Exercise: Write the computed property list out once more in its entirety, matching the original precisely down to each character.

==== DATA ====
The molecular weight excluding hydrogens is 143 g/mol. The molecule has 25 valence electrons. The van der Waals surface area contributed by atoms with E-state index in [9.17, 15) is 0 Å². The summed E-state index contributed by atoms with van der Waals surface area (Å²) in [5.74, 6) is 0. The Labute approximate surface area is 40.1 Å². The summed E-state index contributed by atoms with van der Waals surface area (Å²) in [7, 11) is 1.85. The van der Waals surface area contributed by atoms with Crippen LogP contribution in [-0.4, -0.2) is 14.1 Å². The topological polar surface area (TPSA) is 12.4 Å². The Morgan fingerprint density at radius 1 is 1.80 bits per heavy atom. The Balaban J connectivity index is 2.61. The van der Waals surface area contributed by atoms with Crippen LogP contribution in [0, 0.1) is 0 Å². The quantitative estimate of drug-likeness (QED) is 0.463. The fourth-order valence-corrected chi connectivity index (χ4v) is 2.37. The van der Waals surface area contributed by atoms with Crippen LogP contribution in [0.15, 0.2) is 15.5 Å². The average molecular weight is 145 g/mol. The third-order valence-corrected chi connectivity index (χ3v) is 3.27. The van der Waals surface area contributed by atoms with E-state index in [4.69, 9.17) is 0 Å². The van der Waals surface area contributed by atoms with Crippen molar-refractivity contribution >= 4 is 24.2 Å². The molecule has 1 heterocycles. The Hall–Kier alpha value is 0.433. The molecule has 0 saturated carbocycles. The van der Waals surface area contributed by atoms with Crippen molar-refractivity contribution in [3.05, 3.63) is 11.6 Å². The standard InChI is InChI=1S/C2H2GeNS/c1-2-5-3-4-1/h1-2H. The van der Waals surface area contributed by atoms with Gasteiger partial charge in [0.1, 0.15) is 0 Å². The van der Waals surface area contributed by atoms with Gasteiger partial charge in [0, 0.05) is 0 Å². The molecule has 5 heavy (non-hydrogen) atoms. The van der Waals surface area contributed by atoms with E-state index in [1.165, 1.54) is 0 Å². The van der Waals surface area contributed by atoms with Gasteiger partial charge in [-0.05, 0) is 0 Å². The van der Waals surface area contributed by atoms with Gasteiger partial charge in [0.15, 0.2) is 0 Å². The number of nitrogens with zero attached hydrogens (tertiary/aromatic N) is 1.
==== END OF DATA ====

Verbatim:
The molecular weight excluding hydrogens is 143 g/mol. The molecule has 25 valence electrons. The van der Waals surface area contributed by atoms with E-state index in [9.17, 15) is 0 Å². The summed E-state index contributed by atoms with van der Waals surface area (Å²) in [5.74, 6) is 0. The Labute approximate surface area is 40.1 Å². The summed E-state index contributed by atoms with van der Waals surface area (Å²) in [7, 11) is 1.85. The van der Waals surface area contributed by atoms with Crippen LogP contribution in [-0.4, -0.2) is 14.1 Å². The topological polar surface area (TPSA) is 12.4 Å². The Morgan fingerprint density at radius 1 is 1.80 bits per heavy atom. The Balaban J connectivity index is 2.61. The van der Waals surface area contributed by atoms with Crippen LogP contribution in [0, 0.1) is 0 Å². The quantitative estimate of drug-likeness (QED) is 0.463. The fourth-order valence-corrected chi connectivity index (χ4v) is 2.37. The van der Waals surface area contributed by atoms with Crippen LogP contribution in [0.15, 0.2) is 15.5 Å². The average molecular weight is 145 g/mol. The third-order valence-corrected chi connectivity index (χ3v) is 3.27. The van der Waals surface area contributed by atoms with E-state index in [4.69, 9.17) is 0 Å². The van der Waals surface area contributed by atoms with Crippen molar-refractivity contribution >= 4 is 24.2 Å². The molecule has 1 heterocycles. The Hall–Kier alpha value is 0.433. The molecule has 0 saturated carbocycles. The van der Waals surface area contributed by atoms with Crippen molar-refractivity contribution in [3.05, 3.63) is 11.6 Å². The standard InChI is InChI=1S/C2H2GeNS/c1-2-5-3-4-1/h1-2H. The van der Waals surface area contributed by atoms with Gasteiger partial charge in [0.1, 0.15) is 0 Å². The van der Waals surface area contributed by atoms with Gasteiger partial charge in [0, 0.05) is 0 Å². The molecule has 5 heavy (non-hydrogen) atoms. The van der Waals surface area contributed by atoms with E-state index in [1.165, 1.54) is 0 Å². The van der Waals surface area contributed by atoms with Gasteiger partial charge in [-0.05, 0) is 0 Å². The van der Waals surface area contributed by atoms with Gasteiger partial charge in [0.15, 0.2) is 0 Å². The number of nitrogens with zero attached hydrogens (tertiary/aromatic N) is 1.